Showcased at DEFEXPO 2014, the TATA LAMV (Light Armored Multipurpose Vehicle) has been developed by TATA Motors of India for the security and defense market - though its primary customer is assumed to be the Indian Army. Among other conflicts of recent years, the Iraq and Afghanistan wars have shown a great need for such protected vehicles to counter the threat posed by small arms fire, shell splinters and hidden explosive devices in urban fighting environments. The LAMV is designed to deal with these threats through an all-around protection scheme made up of ceramic/composite armoring, a segregated crew compartment, a blast-deflecting "V-shaped" hull and bulletproof windscreens. Additionally, the crew of two (with room for up to four more occupants) all sit in "mine-protected" seats. At its core, the LAMV is intended for armed reconnaissance, patrolling and convoy protection.
The LAMV is a largely indigenous Indian armored vehicle development with some assistance given during its design phase by the British concern of SUPACAT. This continues the growing trend by the Indian military-industrial industry to promote internal solutions to Indian military problems.
The LAMV sits atop a fully-suspended (independent) chassis sporting rubber-tired road wheels at each far corner of the vehicle. Ground clearance is particularly high for good cross-country qualities, traversing shallow water sources and keeping the hull underside further from potential mine blasts. The engine is fitted in a forward-set compartment in the traditional way with the driver's position as part of the front row seating. Doors are hinged in an automobile-style fashion with feature thick windows allowing the occupants within a strong situational awareness measure. At the rear of the vehicle is found a twin-door arrangement allowing for additional access a shallow aft compartment. This compartment can be used to carry extra mission equipment as required. A gun emplacement is optional and fitted to the superstructure roof with a commanding, full 360-degree traversal about the vehicle. This installation was showcased with a 12.7mm heavy machine gun and point-defense armor plating for the partially-exposed operator. It can be assumed that the vehicle will also support Indian Army 7.62mm machine guns and automatic grenade launchers. It is noteworthy that the passenger cabin is fully detachable form the vehicle chassis which aids in repairs and can serve as an additional survivability feature, allowing the module to be blown clear of the vehicle in an explosion.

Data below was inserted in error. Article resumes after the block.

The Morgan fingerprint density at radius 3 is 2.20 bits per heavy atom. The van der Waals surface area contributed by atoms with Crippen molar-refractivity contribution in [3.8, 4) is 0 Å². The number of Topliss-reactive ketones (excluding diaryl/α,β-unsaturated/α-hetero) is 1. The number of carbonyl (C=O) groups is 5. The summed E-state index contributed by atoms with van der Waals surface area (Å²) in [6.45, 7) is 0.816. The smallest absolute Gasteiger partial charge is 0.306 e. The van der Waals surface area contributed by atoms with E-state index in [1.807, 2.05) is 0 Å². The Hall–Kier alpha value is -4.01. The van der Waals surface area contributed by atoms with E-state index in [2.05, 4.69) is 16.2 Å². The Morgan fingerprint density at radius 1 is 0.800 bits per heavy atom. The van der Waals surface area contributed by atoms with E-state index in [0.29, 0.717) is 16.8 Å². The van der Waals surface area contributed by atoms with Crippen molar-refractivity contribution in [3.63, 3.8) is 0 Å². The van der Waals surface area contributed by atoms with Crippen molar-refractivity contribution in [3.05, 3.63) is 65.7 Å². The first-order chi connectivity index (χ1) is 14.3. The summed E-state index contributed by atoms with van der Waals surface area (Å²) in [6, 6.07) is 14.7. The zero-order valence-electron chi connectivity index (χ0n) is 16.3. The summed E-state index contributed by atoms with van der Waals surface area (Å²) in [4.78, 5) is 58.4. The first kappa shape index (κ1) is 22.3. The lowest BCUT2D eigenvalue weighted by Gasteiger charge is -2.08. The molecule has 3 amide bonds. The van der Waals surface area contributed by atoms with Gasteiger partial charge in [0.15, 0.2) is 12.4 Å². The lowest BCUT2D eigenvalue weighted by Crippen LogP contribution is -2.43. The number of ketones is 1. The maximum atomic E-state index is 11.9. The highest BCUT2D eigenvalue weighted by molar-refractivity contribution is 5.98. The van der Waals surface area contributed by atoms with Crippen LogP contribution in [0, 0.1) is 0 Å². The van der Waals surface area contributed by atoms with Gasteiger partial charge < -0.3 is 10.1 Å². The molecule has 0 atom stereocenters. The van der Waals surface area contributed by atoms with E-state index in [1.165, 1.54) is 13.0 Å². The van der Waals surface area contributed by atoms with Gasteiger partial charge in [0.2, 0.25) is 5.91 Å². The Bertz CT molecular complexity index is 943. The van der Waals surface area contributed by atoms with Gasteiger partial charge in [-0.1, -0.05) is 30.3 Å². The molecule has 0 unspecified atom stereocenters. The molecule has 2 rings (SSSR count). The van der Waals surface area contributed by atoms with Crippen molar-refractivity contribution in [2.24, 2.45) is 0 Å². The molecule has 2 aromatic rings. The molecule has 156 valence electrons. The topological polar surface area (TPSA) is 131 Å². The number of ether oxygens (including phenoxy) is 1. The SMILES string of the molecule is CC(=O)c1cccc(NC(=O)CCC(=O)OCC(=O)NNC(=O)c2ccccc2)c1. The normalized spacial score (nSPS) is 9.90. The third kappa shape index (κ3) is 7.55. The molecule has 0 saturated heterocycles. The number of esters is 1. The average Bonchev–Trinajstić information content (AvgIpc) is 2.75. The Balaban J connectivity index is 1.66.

Performance specifications include a maximum road speed nearing 65 miles per hour. The diesel-fueled powerplant is mated to an automatic transmission system. Dimensions include a length of 5.5 meters with a width of 2.5 meters and a height to the superstructure roof line of 2.3 meters. The vehicle is listed with a weight of 17,640lbs which provides its "light" classification.